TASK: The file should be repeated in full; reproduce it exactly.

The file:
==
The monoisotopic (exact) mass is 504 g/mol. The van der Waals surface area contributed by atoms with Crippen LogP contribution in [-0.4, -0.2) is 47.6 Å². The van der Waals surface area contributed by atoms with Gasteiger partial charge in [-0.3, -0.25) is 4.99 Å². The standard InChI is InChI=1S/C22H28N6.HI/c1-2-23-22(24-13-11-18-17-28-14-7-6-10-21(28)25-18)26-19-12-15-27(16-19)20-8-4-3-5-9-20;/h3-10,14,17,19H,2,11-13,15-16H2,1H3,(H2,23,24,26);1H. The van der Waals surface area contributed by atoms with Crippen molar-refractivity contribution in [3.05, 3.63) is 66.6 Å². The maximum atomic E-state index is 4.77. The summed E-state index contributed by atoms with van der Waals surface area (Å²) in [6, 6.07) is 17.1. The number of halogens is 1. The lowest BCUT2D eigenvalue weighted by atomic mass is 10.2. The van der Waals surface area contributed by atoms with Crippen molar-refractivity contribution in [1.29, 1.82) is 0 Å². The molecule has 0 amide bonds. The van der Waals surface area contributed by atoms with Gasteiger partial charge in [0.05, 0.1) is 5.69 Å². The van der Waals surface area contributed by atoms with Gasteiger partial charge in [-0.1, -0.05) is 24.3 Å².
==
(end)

The monoisotopic (exact) mass is 504 g/mol. The van der Waals surface area contributed by atoms with Crippen LogP contribution in [-0.4, -0.2) is 47.6 Å². The van der Waals surface area contributed by atoms with Gasteiger partial charge in [-0.3, -0.25) is 4.99 Å². The standard InChI is InChI=1S/C22H28N6.HI/c1-2-23-22(24-13-11-18-17-28-14-7-6-10-21(28)25-18)26-19-12-15-27(16-19)20-8-4-3-5-9-20;/h3-10,14,17,19H,2,11-13,15-16H2,1H3,(H2,23,24,26);1H. The van der Waals surface area contributed by atoms with Crippen molar-refractivity contribution in [3.05, 3.63) is 66.6 Å². The maximum atomic E-state index is 4.77. The summed E-state index contributed by atoms with van der Waals surface area (Å²) in [6, 6.07) is 17.1. The number of halogens is 1. The lowest BCUT2D eigenvalue weighted by atomic mass is 10.2. The van der Waals surface area contributed by atoms with Crippen molar-refractivity contribution in [1.29, 1.82) is 0 Å². The molecule has 0 amide bonds. The van der Waals surface area contributed by atoms with Gasteiger partial charge in [0.05, 0.1) is 5.69 Å². The van der Waals surface area contributed by atoms with Gasteiger partial charge in [-0.1, -0.05) is 24.3 Å².